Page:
In June last year, OnTheHouse Ltd listed on the Australian stock exchange. The listing brought together the onthehouse.com.au website, software players PortPlus and Console, and the data company Residex. Since listing at $1.00, the shares have traded as low as $0.33 and have now recovered to $0.63.
While the software and data companies were well established, the onthehouse.com.au website was relatively new to the Australian market. According to the prospectus, the onthehouse.com.au site had the objective of providing free access to an extensive database of real estate content and property values on most properties in Australia, including traditional real estate online classified listings.
Now the interesting part of this, and an area that is pushed heavily by OnTheHouse, is the property valuations on the website. Zillow and Zoopla have built good businesses around this type of content in the US and UK, so it is interesting to see if OnTheHouse can do the same in Australia.
To test the quality of the information provided, I thought I would try this on my Melbourne home.
The results were surprising – to say the least. It valued my home at 60% of what I paid for it a couple of years ago and at 55% of what the bank has recently valued it at. The valuation scale on the site claims there is moderate confidence with the valuation. Either I have massively over paid for the property and the bank has no idea, or the onthehouse.com.au database is not as accurate as it could be when it comes to my property.
The other thing that shocked me was the picture they had of my home. It was totally incorrect and in fact was a picture of a building 200 meters away on a different street.
I therefore thought I would look at my neighbour’s house. Now the price of that should be the same as mine as mine is one of three basically identical homes. Firstly, there were 2 entries for my neighbour’s house – one had a rough guess next to it and the other had a moderate guess next to it. While neither of the guesses valued the home correctly, the moderate guess was around 40% of the value of the house and the rough guess was around 75% of the value of the home. Suffice to say most confusing and really of not much use.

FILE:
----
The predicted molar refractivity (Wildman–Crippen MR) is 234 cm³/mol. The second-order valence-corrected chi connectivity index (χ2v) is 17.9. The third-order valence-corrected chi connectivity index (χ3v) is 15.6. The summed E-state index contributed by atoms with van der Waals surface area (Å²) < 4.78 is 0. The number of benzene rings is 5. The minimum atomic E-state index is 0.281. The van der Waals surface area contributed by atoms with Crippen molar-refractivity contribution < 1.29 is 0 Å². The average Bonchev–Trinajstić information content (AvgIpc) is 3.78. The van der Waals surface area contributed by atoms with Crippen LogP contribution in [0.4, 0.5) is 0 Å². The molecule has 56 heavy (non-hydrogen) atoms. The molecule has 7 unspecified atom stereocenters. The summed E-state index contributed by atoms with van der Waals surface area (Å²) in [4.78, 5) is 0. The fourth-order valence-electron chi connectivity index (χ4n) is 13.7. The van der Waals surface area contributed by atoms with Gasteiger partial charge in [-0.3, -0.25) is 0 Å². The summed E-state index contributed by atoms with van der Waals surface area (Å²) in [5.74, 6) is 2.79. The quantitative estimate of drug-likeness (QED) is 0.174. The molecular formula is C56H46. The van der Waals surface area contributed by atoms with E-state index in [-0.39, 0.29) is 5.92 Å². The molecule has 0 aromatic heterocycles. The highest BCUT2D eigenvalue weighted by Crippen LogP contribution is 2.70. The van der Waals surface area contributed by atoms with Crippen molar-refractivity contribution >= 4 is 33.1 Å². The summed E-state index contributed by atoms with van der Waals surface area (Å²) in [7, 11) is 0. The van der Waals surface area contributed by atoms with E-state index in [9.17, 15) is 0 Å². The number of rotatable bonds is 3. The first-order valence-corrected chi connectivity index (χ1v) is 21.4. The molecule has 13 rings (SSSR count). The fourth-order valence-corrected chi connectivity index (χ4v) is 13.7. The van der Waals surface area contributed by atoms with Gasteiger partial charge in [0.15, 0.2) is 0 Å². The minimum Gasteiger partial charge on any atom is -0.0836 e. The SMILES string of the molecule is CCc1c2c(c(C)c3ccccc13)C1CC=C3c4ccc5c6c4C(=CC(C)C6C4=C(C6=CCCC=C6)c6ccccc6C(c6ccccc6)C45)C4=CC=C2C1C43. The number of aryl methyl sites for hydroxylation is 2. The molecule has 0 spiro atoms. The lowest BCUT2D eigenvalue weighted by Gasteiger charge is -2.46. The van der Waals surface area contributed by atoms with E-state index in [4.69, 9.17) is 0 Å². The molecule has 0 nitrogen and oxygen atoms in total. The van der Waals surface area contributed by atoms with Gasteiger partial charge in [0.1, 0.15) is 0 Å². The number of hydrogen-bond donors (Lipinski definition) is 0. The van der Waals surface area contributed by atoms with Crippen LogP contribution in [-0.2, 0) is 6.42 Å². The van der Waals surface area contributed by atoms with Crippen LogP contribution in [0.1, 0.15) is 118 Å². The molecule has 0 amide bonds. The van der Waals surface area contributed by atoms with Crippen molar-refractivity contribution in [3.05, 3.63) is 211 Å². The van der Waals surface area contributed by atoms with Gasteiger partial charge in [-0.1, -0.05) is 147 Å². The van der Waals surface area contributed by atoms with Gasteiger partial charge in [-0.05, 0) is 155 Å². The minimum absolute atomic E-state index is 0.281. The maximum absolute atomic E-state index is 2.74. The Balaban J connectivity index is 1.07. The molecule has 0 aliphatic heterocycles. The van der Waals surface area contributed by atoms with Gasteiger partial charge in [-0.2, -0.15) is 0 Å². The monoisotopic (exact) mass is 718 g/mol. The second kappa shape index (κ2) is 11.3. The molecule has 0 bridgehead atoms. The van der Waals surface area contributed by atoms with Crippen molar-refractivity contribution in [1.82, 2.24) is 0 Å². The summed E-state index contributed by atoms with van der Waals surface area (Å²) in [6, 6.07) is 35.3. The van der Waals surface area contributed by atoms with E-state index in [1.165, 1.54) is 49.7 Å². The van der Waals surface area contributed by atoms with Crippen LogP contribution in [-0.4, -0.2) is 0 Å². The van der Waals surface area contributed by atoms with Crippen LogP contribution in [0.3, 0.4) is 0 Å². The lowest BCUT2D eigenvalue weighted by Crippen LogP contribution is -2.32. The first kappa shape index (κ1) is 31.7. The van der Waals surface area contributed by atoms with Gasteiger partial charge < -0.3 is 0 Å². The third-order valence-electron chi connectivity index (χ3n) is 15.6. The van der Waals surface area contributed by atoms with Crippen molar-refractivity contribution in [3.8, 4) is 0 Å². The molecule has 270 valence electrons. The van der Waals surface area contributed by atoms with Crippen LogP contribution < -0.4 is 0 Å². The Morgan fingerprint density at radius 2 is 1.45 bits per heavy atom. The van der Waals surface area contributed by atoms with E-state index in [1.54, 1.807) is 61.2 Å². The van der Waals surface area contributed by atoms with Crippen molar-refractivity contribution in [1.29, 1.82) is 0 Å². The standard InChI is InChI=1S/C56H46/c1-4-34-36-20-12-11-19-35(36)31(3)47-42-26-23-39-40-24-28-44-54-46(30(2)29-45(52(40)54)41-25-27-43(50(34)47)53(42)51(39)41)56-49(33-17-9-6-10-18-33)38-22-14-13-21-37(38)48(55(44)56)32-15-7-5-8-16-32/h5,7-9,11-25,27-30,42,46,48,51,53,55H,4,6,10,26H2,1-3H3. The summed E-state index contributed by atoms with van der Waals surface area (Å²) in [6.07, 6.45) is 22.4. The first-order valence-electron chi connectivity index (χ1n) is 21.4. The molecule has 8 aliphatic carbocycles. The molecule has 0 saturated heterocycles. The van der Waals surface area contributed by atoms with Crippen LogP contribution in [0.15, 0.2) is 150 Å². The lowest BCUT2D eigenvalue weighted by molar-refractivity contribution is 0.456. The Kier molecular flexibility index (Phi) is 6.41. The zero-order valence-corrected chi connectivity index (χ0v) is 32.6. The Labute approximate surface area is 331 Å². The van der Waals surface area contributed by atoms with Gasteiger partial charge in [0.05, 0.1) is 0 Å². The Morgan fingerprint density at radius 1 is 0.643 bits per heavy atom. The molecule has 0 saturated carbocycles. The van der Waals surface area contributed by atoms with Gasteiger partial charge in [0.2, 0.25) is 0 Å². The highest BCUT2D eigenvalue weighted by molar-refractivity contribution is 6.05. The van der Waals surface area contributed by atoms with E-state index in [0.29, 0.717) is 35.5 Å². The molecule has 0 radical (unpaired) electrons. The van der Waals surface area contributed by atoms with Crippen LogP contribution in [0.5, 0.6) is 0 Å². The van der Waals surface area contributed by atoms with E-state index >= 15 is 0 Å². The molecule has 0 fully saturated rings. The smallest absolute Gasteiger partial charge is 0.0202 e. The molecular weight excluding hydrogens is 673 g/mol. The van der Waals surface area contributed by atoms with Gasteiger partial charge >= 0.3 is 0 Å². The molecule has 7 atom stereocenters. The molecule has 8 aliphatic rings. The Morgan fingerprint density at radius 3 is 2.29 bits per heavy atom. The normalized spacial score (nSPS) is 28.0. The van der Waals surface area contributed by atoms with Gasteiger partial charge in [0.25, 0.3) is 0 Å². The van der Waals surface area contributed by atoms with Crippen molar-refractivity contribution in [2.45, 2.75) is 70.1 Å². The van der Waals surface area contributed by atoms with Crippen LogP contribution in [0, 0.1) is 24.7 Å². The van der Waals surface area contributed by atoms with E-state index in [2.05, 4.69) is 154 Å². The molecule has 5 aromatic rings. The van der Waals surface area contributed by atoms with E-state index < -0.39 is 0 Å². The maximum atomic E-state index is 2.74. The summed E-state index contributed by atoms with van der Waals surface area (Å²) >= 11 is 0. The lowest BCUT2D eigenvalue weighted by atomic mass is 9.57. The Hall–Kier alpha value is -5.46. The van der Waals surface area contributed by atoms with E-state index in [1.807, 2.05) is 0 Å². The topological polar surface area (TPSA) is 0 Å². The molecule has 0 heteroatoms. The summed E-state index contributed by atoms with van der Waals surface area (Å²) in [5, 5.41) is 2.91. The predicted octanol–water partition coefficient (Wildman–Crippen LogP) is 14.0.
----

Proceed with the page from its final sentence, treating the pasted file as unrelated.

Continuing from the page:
The other thing that was interesting was the pictures for my neighbour’s house was for when it was being built – over 5 years ago. At the house was right and not a couple of hundred meters away.
Finally, when i looked at the property profile report for my home and the comparable properties for sale, i was rather surprised to see a property in the list that is in an adjacent suburb and advertised for <10% of the value of my home. I am not sure how this is remotely comparable.
The point being is that if you are going to build a business around property valuations, much as Zillow and Zoopla has done, you have to get it right. Not 100% right but at least in the right ballpark. You only have one chance to impress a user and if the information provided is questionable, the chances of them returning are low.
OnTheHouse has been quick to promote the rapid growth of their business and according to Google Ad Planner, they are now in the top 6 most visited Australian property portals for unique users and visits. However, if we look at repeat visitation (frequency) as well as engagement with the site (pages per visit), their ranking drops outside the top 10. This may be an indicator that the consumer experience is not meeting expectations and therefore consumers are not returning.
At the end of the day, no matter what your value proposition is to the customer, you have to deliver on it. If you say you are the most comprehensive site in your market – have the most listings. If you say you have property valuations – make sure they are accurate (or as accurate as possible). Remember, you only have one chance to make a first impression!